Marketing Suppliers

Lisa Vassallo: One To Three Marketing

Although I look after the implementation of marketing activity for my business, I’m outside of my comfort zone when it comes to marketing strategy. Thankfully though, I met Lisa through networking. I liked her approach right away, and after attending several of her social media workshops, decided she was perfect for helping me with marketing for Organic P&O Solutions.

Lisa has been advising me on my digital marketing activity for about three years now. We meet regularly to discuss my goals, and she helps me plan my social media in line with these, recommending appropriate content and style. Alongside this, she helps me interpret my analytics and refine my marketing, so I get the best results with my budget.

Lisa helps me to be braver and more creative. I have lots of ideas, but I trust her to challenge me if she doesn’t think something will work – and to help me develop the best ideas into something that will!

 

Digital Design

Design Suppliers

Karen Reynolds & Angela Pugh: Creative Associates

My relationship with Creative Associates is another one that goes back a long way. I worked with Karen and Angela when I was with Waterstones – where they were responsible for designing much of the branding and communication material. I always liked their work, so when I set up Organic P&O Solutions, and needed an online presence, I asked them to create my very first website.

The site’s been through several iterations over the years (in fact, I’m about to reveal another one in the very near future, so watch this space!), and Creative Associates are now firmly established as my brand guardians – my go to supplier for all my digital design requirements.

 

Print & Design

Design Suppliers

Tara Morris: Abstract Print & Design

We might live in a digital age, but print still has the power to stand out, impress and be remembered. I certainly use print – in marketing campaigns for postcards and bookmarks, as well as for client training materials – and when I do, I go straight to Tara!

IT Support

IT Fibrefly

Rob Nossiter. Fibrefly

Like most businesses, at Organic P&O Solutions we depend on the functionality of our IT equipment, a secure network and reliable, 24/7 connectivity. Our remote working model makes us especially reliant on the ability to communicate with each other, and with our clients from anywhere – something that’s become even more critical in light of the COVID-19 crisis.

Rob makes it all happen (we have no idea how), looking after all our tech, making sure our software and apps are all up to date and ensuring we stay safe from any viruses and other online threats. Given that IT is so fundamental (and mysterious), it’s reassuring to know that Rob has our back and that if we do have any kind of issue, he’s only a phone call away.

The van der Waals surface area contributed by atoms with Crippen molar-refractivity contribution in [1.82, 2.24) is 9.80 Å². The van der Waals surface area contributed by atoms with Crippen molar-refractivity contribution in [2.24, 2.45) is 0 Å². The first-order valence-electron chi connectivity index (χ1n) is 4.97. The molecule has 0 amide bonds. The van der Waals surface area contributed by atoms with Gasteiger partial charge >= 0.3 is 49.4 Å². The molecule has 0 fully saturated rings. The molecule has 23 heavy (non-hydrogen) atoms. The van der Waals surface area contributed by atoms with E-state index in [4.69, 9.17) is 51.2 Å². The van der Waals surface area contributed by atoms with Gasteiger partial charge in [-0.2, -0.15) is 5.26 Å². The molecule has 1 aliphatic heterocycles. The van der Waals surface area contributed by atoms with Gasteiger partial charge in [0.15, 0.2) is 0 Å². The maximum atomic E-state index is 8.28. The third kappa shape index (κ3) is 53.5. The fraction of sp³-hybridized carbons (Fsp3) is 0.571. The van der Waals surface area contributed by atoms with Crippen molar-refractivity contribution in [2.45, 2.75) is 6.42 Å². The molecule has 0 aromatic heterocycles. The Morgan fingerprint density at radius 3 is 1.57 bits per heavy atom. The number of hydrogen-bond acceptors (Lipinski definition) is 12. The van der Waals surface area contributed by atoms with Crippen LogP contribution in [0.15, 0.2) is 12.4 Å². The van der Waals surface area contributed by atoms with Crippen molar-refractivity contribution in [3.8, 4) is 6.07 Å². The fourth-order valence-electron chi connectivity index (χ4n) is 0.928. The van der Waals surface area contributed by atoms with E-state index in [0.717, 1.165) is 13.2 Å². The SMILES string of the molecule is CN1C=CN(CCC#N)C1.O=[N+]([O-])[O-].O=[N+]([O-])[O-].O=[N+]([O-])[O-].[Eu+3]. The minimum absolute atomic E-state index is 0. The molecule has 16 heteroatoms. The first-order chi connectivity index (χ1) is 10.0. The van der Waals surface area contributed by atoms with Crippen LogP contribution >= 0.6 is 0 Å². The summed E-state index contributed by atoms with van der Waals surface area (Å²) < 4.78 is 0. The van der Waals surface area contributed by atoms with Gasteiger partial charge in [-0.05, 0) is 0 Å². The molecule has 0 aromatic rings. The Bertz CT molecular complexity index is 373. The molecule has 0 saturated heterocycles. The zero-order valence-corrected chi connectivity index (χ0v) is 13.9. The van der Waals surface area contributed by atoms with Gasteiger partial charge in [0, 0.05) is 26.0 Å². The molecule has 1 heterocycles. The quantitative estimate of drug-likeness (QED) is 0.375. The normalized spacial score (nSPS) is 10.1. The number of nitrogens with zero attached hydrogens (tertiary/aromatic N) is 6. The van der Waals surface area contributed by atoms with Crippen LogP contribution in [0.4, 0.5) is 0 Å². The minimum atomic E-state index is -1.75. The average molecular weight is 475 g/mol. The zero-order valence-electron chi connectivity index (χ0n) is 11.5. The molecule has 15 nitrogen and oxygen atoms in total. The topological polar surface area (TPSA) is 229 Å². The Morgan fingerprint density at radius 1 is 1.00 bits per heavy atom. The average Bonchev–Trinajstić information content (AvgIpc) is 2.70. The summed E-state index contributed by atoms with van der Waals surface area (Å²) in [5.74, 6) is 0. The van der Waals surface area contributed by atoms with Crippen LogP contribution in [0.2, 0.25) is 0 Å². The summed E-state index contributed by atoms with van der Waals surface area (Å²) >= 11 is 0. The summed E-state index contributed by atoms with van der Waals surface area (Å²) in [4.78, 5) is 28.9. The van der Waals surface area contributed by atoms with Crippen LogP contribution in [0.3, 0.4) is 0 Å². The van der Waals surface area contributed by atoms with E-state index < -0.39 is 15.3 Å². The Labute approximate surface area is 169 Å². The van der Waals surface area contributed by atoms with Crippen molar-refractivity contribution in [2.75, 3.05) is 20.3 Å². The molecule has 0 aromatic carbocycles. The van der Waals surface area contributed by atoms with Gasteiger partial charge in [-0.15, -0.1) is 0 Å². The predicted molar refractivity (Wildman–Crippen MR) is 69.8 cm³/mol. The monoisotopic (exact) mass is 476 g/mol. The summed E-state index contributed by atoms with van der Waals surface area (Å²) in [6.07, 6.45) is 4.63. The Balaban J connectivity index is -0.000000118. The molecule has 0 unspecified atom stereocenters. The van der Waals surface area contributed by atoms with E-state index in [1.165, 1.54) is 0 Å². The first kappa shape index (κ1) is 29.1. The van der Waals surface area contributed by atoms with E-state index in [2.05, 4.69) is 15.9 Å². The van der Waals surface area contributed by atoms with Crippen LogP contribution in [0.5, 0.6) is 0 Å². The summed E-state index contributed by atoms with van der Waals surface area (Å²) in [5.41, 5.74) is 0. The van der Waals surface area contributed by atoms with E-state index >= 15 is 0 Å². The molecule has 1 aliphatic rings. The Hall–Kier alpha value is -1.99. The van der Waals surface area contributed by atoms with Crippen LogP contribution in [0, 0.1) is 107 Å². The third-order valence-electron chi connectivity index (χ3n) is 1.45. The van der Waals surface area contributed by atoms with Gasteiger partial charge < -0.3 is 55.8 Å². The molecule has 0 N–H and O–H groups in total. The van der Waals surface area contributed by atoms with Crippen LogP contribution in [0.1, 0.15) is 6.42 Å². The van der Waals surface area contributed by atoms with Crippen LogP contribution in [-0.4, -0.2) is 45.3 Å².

4 Things I Learnt Building My Supplier Network

Nobody works in isolation. Behind every brand and every entrepreneur are a host of suppliers helping them to realise their full potential. Having gone through the process of building my own supplier network, here are my four top pieces of advice:

 

Take time to find the perfect match

When you’re a small business, your suppliers are your team, so it’s essential you find people who share your values, you trust implicitly, and who you genuinely enjoy working with. While there will be plenty of people out there with the technical skills you need, finding those that are right for you and your business is likely to take time.

 

Make the right connections

I relied on a combination of networking, word-of-mouth recommendations and contacts from my previous life in the corporate world. Referrals are great because they come pre-validated, while connections made through a networking group you consistently attend allow time for relationships to develop before you make any commitments.

A word of caution about using contacts you may have made from working in the corporate sector. While some of my strongest supplier relationships date back to my corporate days, I found out early on that not all suppliers are suited to supporting smaller businesses with their very different dynamics.

 

Think about how suppliers will work together

As you grow your supplier network, it will be important to keep in mind that some suppliers may need to work closely together – your bookkeeper and accountant for example, or suppliers of different aspects of marketing. This is where a recommendation or getting to know someone over a period of time through networking can be useful, but in the end, you’ll have to trust your own judgement

 

Learn to let go – outsourcing works!

If you’re not great at ‘letting go’ of things, engaging others to do work for you might take some getting used to. However, when you do start to outsource those tasks that you can’t do, you aren’t good at, you don’t like doing, or that aren’t financially worth you taking on yourself, you’ll quickly see how it adds value to your organisation.